The only rendering of the room with the glass on the table. The glass was later removed to help balance the content on both tables to two items each.
I love the look of the glass top table. I did use Raytrace filter on the glass and metal surfaces. Which provides the surfaces with a reflectiveness. In the case of the glass top table, you can see how the light travels differently through the glass depending on the viewers angle.
The website design for Visual Propaganda changes with the user interaction. Animations load and respond to the user mouse movement. The site was developed with Flash (that is no longer supported by Apple) – here is a video sample of the animated interface.
The 3D character commissioned for a series of posters.
Much of my early design work is 3D – from personal projects to the design solutions I provided in art school. I often transferred 2D design projects into 3D renderings – with a sharp knife and a hot glue gun.
I can not recall when I started working with 3D software. I just remember the environment as being engaging. The X, Y, & Z makes perfect sense to me. Texture maps and masking – second nature. Also, the ability to light a 3D scene (I adapted my Photography Studio skills to create powerful lighting combinations).
Unlike, the photo studio, I feel like I have complete control over a 3D scene and character. I can fine tune every muscle. Adjust lighting. Make the unreal, real. While on the reverse – the 3D models may often render with that aspect of the artists steer visual control. 3D is not by chance; there are no accidents.
Hexagon Panels for an Annual Report Graphic Design Project.
Created vector graphics and 3D Studio Max, I assembled the panels.
3D TEXTURE The Hexagon covered with a metal blue texture map (that I created in Photoshop).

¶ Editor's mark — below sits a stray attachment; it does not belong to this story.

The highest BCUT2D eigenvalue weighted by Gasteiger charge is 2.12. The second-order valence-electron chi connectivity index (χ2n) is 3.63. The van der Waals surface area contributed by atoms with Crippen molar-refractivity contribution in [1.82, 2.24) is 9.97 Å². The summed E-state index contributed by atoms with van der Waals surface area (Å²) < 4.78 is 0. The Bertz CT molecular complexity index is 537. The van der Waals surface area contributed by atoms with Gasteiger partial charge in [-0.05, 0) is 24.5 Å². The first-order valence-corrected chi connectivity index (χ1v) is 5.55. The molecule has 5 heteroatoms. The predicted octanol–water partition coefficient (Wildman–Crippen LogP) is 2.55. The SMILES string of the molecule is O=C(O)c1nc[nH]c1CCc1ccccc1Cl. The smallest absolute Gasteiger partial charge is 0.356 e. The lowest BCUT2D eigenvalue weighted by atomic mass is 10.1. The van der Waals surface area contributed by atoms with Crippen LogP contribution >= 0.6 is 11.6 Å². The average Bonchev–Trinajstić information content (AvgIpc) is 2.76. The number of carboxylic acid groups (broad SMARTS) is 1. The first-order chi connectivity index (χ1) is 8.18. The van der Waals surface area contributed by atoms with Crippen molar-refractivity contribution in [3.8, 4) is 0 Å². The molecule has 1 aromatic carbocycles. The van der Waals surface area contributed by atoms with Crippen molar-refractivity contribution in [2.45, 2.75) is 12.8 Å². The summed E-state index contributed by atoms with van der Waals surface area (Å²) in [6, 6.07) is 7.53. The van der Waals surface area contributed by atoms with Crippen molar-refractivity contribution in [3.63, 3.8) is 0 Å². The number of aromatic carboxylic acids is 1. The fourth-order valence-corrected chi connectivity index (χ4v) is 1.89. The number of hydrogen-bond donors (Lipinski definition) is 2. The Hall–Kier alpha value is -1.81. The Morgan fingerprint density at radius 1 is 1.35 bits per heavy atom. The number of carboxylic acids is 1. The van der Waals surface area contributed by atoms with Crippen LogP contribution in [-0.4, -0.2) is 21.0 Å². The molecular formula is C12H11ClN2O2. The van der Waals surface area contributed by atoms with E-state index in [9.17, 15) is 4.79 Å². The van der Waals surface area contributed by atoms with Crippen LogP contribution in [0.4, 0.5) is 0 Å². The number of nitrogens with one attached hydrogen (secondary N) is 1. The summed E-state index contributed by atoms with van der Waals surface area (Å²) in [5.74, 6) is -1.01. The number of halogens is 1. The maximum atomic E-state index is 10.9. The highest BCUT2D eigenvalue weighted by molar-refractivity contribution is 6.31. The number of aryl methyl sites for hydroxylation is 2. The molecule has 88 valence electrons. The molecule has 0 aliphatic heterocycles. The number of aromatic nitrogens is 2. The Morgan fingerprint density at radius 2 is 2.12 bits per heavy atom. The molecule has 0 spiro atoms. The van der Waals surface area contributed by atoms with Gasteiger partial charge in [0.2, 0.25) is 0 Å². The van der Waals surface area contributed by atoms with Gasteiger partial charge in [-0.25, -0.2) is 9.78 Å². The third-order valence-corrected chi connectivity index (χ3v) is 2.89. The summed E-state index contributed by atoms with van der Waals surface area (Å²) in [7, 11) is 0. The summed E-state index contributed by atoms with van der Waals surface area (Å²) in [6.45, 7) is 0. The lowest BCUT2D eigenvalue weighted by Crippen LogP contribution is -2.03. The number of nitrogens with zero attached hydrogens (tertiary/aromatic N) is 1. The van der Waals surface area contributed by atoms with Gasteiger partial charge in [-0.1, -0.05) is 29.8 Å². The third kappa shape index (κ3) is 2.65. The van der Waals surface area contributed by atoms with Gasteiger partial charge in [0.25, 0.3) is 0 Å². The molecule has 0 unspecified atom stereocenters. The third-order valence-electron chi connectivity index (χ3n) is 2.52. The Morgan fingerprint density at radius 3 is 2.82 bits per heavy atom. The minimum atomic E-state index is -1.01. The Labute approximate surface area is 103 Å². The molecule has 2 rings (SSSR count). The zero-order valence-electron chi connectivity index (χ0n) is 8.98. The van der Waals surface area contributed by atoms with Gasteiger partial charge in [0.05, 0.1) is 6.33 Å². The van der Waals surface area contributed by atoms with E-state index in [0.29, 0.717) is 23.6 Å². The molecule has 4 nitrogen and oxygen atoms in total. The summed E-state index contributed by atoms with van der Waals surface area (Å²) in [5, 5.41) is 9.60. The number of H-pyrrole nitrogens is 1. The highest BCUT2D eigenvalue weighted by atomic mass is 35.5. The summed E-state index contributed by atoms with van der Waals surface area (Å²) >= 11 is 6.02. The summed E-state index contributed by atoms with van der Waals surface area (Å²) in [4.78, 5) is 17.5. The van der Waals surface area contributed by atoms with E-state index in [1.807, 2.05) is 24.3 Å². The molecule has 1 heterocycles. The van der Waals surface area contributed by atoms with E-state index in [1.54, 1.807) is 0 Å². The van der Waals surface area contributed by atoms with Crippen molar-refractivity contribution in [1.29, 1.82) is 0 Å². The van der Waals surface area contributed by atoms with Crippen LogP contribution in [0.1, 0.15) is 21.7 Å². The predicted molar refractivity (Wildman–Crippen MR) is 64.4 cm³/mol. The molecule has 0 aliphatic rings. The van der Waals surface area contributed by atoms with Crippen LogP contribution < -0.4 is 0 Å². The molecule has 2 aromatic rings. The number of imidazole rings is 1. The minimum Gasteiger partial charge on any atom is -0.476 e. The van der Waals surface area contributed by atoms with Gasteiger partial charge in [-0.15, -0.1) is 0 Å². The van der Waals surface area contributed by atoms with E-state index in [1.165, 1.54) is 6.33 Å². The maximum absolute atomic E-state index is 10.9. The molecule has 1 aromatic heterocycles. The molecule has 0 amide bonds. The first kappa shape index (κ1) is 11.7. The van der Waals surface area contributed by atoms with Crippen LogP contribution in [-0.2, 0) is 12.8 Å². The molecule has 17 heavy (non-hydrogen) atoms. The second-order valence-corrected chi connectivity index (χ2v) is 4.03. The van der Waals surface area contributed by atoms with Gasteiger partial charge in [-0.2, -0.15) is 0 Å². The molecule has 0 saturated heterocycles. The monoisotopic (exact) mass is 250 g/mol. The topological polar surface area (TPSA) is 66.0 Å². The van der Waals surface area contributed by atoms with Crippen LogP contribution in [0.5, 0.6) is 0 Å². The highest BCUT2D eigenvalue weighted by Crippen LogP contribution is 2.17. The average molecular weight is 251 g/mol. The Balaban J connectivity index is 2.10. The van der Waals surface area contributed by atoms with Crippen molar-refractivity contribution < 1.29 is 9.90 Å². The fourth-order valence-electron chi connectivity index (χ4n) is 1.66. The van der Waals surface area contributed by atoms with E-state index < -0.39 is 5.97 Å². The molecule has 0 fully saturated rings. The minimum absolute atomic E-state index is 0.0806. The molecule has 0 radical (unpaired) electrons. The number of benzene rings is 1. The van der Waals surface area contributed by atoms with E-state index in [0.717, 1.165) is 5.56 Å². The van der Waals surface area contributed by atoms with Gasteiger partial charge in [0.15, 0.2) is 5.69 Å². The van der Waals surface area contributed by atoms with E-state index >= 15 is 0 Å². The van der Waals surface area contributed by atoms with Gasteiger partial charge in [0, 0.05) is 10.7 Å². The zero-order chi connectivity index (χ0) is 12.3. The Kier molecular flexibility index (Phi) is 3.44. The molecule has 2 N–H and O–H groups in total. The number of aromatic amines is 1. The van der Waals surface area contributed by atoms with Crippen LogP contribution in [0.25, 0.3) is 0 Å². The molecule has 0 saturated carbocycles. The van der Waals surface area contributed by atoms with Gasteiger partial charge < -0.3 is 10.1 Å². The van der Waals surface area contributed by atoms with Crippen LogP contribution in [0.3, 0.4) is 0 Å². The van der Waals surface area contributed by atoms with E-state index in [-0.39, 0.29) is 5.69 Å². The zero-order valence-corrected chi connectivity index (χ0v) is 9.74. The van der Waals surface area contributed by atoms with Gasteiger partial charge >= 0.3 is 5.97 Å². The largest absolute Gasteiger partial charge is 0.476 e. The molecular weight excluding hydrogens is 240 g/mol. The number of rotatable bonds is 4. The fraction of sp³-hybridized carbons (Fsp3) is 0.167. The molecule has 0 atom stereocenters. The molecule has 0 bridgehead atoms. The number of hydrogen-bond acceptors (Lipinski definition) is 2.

3D LIGHTING I illuminated the 3D scene with an array of soft to bright lights.
The mental texture and lighting made for an attractive graphic design element that had a significant influence on the design project. The Hexagon Panels appeared in an array of early 2000 graphic design projects. From annual reports, websites, posters, and banners – my 3D hexagons was there.
Prototype for Graphic Design Element
Animated User Interface panels from the early design process. The idea of having the hexagon expand out to create user experiences was the first active design decision. Tests for the animated prototypes were inadequate – which resulted in a more refined user-friendly navigation system.
Graphic Design Projects that the Hexagons are Featured:
Some 3D projects can be engulfing. The 3D Dice were everything I could think about for a few weeks. Inspired by the song “I’ve Never Been to Memphis” by Billie Ray Martin. With these two lines directing the look of the 3D Dice.
"So what's the use in rolling the dice when you already know how it's gonna fall"
"I wanna see Las Vegas lights, yeah laughing at the dark"
The dice have quite a bit of detail. Textured with a reflective glass, with glass tubes in the center. When animated, lights shone out of the holes in the numbers.
3D Render Farm
Rendering reflective glass in 3D takes forever – unless you know what you are doing. Props create render farms. For the dice, I built a community render farm by connecting over 100 computers to deal with rendering. Each computer would process one frame from the render queue. Even the slowest of computers could handle one frame – making the overall rendering tasks much faster and efficient. With the help of the render farm I was able to make tests runs on sections of footage without too much downtime.
There was something special about creating this piece of digital art. It was the first art piece that I created without having to think about the digital tools. During the process of drawing Spaceman – I felt that I had grasped Photoshop.
I knew then that I was embarking on a new journey of creativity.
TV Set began the process of combing my photography with digital images. My interest at the time was to create website interfaces – which in the late 90’s had a dull plastic texture. TV Set is the beginning of the plastic period.
My primary color selections have not changed much over the years. The blood red is typically an overwhelming aspect of my design work.
As an artist, I do like to think that I move in and out of visual trends. Letting my imagination and experience to provide me with new insight and visual expressions. And that my visual expressions reflect my values that have been matured rather than being innate. The blood red is my inherent nature – it was there are the beginning.